The meaning and motivation behind memento mori
So how, more specifically, can positive psychology help us leverage death to help bring us back to full life, before we’re six feet underground? The field of positive psychology is uniquely poised to explore—with the heft of all its theory and practice—this traditionally taboo topic. It appears that the well-lived life is reached in part because of the poignant contrast that exists between the highs and the lows—the troubles, setbacks, and even traumas that life presents. We don’t need to experience the depths of despair to gain access to well-being, but adopting the perspective that adversity is required for a full, rich life of meaning, can motivate us to reflect on death in a way that lets us tune into the upside of the dark side. The practice of memento mori (remembering we must die) is about more than “fixing” our death-related anxieties and grieving with slightly less sorrow. We’re pushing beyond a few comfortable boundaries to give the promise of death permission to catapult us into something so much better.
An existential paradox is born from our awareness of mortality; we simultaneously want to play it safe and avoid risks while reaching out and experiencing more that life has to offer (Reivich & Shatte, 2003). We’re reigned in yet also motivated to want more. Positive psychology with an existential twist encourages us to courageously confront death to live with more meaning and vitality (Wong, 2010)—to not accept an absence of distress or an “it’s fine” relationship to our lives, but to work for the greater cause of living both wider with vitality and deeper with meaning.
Bloom, P. (2021). The sweet spot: the pleasures of suffering and the search for meaning. First edition. New York, NY, Ecco, an imprint of HarperCollinsPublishers.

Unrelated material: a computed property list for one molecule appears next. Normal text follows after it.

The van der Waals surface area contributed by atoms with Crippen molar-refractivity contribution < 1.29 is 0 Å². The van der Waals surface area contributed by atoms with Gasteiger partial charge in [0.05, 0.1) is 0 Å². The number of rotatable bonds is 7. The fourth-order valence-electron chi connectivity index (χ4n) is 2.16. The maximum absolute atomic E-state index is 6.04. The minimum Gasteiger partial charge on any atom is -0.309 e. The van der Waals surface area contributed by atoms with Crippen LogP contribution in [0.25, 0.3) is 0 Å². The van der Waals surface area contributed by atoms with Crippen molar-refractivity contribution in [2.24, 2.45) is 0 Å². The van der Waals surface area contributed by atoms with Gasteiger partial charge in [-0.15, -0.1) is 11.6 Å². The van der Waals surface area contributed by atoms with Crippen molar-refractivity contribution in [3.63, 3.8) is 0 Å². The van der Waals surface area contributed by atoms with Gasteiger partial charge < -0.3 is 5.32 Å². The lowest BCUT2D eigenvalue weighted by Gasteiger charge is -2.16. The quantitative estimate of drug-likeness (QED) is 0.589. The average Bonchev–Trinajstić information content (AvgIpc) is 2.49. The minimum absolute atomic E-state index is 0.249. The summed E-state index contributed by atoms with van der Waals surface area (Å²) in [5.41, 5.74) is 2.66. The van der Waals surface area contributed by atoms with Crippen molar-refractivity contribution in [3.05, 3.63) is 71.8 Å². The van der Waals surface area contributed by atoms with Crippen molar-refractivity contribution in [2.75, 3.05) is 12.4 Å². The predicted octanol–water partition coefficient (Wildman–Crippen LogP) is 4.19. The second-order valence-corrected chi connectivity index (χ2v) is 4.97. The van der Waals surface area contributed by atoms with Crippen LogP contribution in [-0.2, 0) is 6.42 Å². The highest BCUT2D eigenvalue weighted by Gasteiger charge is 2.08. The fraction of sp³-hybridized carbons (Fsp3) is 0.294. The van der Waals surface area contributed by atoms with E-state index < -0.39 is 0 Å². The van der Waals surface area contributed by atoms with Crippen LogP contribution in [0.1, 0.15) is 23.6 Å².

Fredrickson, B. (2009). Positivity: Groundbreaking research reveals how to embrace the hidden strength of positive emotions, overcome negativity, and thrive. New York, NY: Crown.
Haidt, J. (2006). The happiness hypothesis. New York: Basic Books.
King, L.A. (2001). The hard road to the good life. Journal of Humanistic Psychology, 41(1), 51–72. doi:10.1177/0022167801411005
Linley, P. A., & Joseph, S. (2004). Positive change following trauma and adversity: A review. Journal of Traumatic Stress, 17, 11-21. doi: 10.1023/B:JOTS.0000014671.27856.7e
Lomas, T. (2016). Positive psychology – the second wave. The Psychologist, 29, 536-539.
Lukianoff, G., & Haidt, J. (2018). The coddling of the American mind: How good intentions and bad ideas are setting up a generation for failure. New York: Penguin Press.
Peterson, C. (2006). A primer in positive psychology. New York, NY: Oxford University Press.
Peterson, C. & Seligman, M. E. P. (2004). Character strengths and virtues. New York, NY: Oxford University Press and Washington: American Psychological Association Press.
Reivich, K., & Shatte, A. (2003). The resilience factor: 7 keys to finding your inner strength and overcoming life’s hurdles. New York, NY: Broadway Books.
Seligman, M. E. P. (1990). Learned optimism. New York: Pocket Books.
Seligman, M. E. P., Steen, T. A., Park, N., & Peterson, C. (2005). Positive psychology progress: Empirical validation of interventions. American Psychologist, 60, 410–421. doi: 10.1037/0003-066X.60.5.410
Tedeschi, R. G. & Calhoun, L.G. (2004). Posttraumatic growth: Conceptual foundations and empirical evidence. Psychological Inquiry, 15, 1-18. doi: 10.1207/s15327965pli1501_01
Wong, P.T.P. (2010, July). What is existential positive psychology? International Journal of Existential Psychology & Psychotherapy, 3(1).